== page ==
Train strikes truck trapped by gate

July 12, 2010 3:20:56 PM PDT
A Metra train collided with a semi-trailer on the city's Northwest Side Monday morning, tying up commuters for more than one hour. The collision happened at a railroad crossing at Nagle and Avondale avenues, which has been recognized by rail officials as one of the most dangerous in the Chicago area because of the number of accidents.

At approximately 8 a.m., inbound Metra train #634 and a semi-tractor trailer both approached the grade crossing.

"I was stopped behind cars, stopped at the red light, and I was up there, you know, and it was kind of behind me," Butler said. "And [the gates] came down and went right between my tractor and my trailer, and I couldn't back up. And I looked over to my right, and I said, 'Here comes the train,' and I jumped out."

There were delays but no injuries reported as those who live and work in the area say its clear why the rail crossing is among several in the northeast region to have multiple crashes involving trains, vehicles, and pedestrians.

"They had to change this one, change things here, so the cars can stop behind that one," said Mohammed Asif who works near the railroad crossing.

Despite barrier gates in each direction and flashing lights and warning bells along the tracks owned by the Union Pacific Railroad, there have been at least five vehicle-train accidents at the crossing since 2005.

Motorists who converge on the busy intersection from five different directions are often trapped on the tracks because of bumper to bumper traffic waiting for traffic signals on either side of the crossing to turn green.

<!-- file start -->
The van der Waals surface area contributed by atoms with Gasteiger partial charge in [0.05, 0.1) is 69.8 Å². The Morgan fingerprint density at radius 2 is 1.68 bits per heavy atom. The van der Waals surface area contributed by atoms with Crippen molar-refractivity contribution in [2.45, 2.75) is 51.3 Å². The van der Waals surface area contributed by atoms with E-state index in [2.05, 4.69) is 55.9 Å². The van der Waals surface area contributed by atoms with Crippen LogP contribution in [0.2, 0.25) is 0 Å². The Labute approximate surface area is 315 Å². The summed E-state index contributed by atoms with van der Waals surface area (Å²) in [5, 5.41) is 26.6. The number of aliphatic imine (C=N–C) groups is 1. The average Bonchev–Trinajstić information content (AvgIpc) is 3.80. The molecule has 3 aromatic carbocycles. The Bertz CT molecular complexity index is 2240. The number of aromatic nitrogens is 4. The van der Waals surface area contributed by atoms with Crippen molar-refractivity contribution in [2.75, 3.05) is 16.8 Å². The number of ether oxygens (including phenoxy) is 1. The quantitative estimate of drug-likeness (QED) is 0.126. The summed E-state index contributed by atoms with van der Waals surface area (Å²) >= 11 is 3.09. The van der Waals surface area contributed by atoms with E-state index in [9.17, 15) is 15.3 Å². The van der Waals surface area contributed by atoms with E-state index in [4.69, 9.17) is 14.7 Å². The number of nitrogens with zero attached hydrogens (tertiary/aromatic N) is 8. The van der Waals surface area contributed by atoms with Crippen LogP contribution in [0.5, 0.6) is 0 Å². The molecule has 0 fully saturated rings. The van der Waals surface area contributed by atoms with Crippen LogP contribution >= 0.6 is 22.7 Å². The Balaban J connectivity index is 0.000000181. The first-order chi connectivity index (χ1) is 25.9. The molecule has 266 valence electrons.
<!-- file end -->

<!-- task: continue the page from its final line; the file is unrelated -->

Lehigh and Chestnut rail crossings also made the list, according to the Federal Railway Administration.

According to the Federal Railroad Administration, Illinois had 78 collisions at public railroad crossings last year, allowing the federal government to list Illinois among the U.S. states with the most accidents.

"The amount of highway traffic and the amount of train traffic, the combination of those two, is what we believe makes the crossing more dangerous in the context to another crossing," said Michael Stead of the Illinois Commerce Commission.

According to ICC data, the number of railroad crossing accidents in Illinois has decreased over the last 10 years from 195 in the year 2000 to 80 in 2009.

Midwest High Speed Rail Association's Rick Harnish says a federal requirement to have Illinois develop an action plan for rail crossing safety will help to expand passenger rail service in the region.

"We should be investing a lot more in grade separating so the highway and the train tracks are separated," Harnish said.

The crossing at 119th Street and I-57 also made the list. In all, there were 16 people killed and dozens injured in crossing accidents last year. The state of Illinois has the second highest number of rail crossings, behind the state of Texas.


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